Shirah Vollmer MD

The Musings of Dr. Vollmer

Reposting: In Honor of Margaret Thatcher’s Passing: “The Iron Lady”- Feminism and Love-Together At Last

Posted by Dr. Vollmer on April 8, 2013

‘Iron Lady’ is a remarkable film, layered with so much of life’s challenges and disappointments. Meryl Streep did an Oscar worthy performance as a remarkable female leader in a man’s world, supported by the love affair with her husband, with the background music from ‘The King and I’. What is remarkable about this film is that a life unfolds in a messy way. There is the young Margaret Thatcher. There is the powerful and confident Margaret Thatcher. There is the smitten Margaret Thatcher. And sadly, there is the elderly, deteriorating Margaret Thatcher. The richness of seeing these various stages of life makes this a movie that I imagine only appeals to a more mature audience in that one has to appreciate what it is like to look back on so many chapters of one’s life, with both clarity and haze. There is also the wonderful thread of a woman succeeding in a man’s world, with conviction and confidence which seems almost magically based. It is not clear from the film how she was able to be so tenacious. What I loved most about the film was watching a woman trailblaze British government, while at the same time maintaining a deeply meaningful relationship with her husband. So often, movies depict lives in which one chooses one or the other: ambition or love. The title “The Iron Lady” does not speak to a woman capable of caring for another, but that is the delight of the movie-indeed the delight in life. The idea that Margaret Thatcher hit that delicate balance between work and home, gave me great admiration for her. The movie also depicts her sunset years, which are both terrifying and rich with memories. Those scenes are hard to take, yet they give us perspective on the arc of life. Ms. Thatcher, ‘The Iron Lady,’ has had quite the arc.  The music from “The King and I” pointed to the great irony, that she was the “King” and yet, she loved the dance. “The Admirable Lady” might be a better name for this movie.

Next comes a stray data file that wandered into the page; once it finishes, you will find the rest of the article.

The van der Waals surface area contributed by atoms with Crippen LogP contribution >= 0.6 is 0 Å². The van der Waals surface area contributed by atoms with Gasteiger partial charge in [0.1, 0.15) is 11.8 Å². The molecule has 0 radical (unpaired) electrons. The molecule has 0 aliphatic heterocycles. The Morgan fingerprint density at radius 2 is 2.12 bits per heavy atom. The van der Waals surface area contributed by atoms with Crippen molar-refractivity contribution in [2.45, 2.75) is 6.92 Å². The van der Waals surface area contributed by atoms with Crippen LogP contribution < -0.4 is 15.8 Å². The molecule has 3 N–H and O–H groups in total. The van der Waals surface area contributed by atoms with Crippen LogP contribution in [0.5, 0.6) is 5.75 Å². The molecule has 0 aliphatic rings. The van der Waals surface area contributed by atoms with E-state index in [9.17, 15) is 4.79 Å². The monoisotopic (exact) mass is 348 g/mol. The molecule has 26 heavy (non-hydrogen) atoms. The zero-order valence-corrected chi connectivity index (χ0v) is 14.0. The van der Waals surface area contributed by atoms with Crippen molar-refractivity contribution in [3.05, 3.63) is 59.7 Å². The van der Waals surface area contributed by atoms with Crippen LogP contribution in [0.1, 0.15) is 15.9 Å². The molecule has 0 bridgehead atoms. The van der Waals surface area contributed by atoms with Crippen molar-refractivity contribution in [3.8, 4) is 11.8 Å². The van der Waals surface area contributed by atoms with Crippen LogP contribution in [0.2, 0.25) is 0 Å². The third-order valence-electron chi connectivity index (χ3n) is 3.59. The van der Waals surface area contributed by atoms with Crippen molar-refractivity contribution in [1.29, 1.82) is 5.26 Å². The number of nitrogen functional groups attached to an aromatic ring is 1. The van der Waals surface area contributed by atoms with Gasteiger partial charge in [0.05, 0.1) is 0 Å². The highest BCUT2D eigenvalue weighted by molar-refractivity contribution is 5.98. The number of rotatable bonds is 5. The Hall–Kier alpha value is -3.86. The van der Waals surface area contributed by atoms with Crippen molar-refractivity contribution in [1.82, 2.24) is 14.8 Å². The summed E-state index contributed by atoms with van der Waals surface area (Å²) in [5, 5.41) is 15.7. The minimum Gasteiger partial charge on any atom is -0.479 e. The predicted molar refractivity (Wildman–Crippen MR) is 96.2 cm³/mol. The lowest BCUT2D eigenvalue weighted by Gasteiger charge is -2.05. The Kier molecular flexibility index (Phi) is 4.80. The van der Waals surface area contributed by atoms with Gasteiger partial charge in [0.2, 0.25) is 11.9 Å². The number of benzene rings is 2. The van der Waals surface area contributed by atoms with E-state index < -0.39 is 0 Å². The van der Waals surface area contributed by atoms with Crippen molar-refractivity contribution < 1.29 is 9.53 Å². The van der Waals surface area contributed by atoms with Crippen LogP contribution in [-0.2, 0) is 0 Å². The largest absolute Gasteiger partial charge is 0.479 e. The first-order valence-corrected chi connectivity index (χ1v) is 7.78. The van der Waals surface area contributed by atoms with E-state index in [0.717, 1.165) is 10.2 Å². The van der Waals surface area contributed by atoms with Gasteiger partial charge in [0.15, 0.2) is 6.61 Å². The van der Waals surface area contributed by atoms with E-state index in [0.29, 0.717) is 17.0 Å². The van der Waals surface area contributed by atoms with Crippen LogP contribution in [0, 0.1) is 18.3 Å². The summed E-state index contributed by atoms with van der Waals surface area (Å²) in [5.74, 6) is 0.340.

4 Responses to “Reposting: In Honor of Margaret Thatcher’s Passing: “The Iron Lady”- Feminism and Love-Together At Last”

  1. Jon said

    “The Iron Lady” is indeed a very well done character study of a complicated woman. There is much to be admired about and much to be disturbed by Margaret Thatcher. She had to make tough choices, but she did so with consistency and conviction. As you, Shirah, have pointed out, she has done so with feminism and love together. A quote from her 1993 book, “Being Prime Minister is a lonely job. In a sense, it ought to be: you cannot lead from the crowd. But with Denis there I was never alone. What a man. What a husband. What a friend” exemplifies your point.

    Whatever one’s view on her politics, her overcoming many varied obstacles was most admirable in a movie very well done. However, while “The Admirable Lady” might be a name for this movie, as noted in the movie prologue and quoting Wikipedia, “Thatcher’s strict conservative policies, hard line against trade unions and tough rhetoric in opposition to the Soviet Union earned her the nickname the ‘Iron Lady’.”

  2. Thanks, Jon. Yes, I understand her nickname the ‘Iron Lady’ but this reinforces a gender bias that most women bend more easily. I don’t think the Soviets would have called a male Prime Minister ‘Iron Man’ so the title reinforces gender stereotypes.

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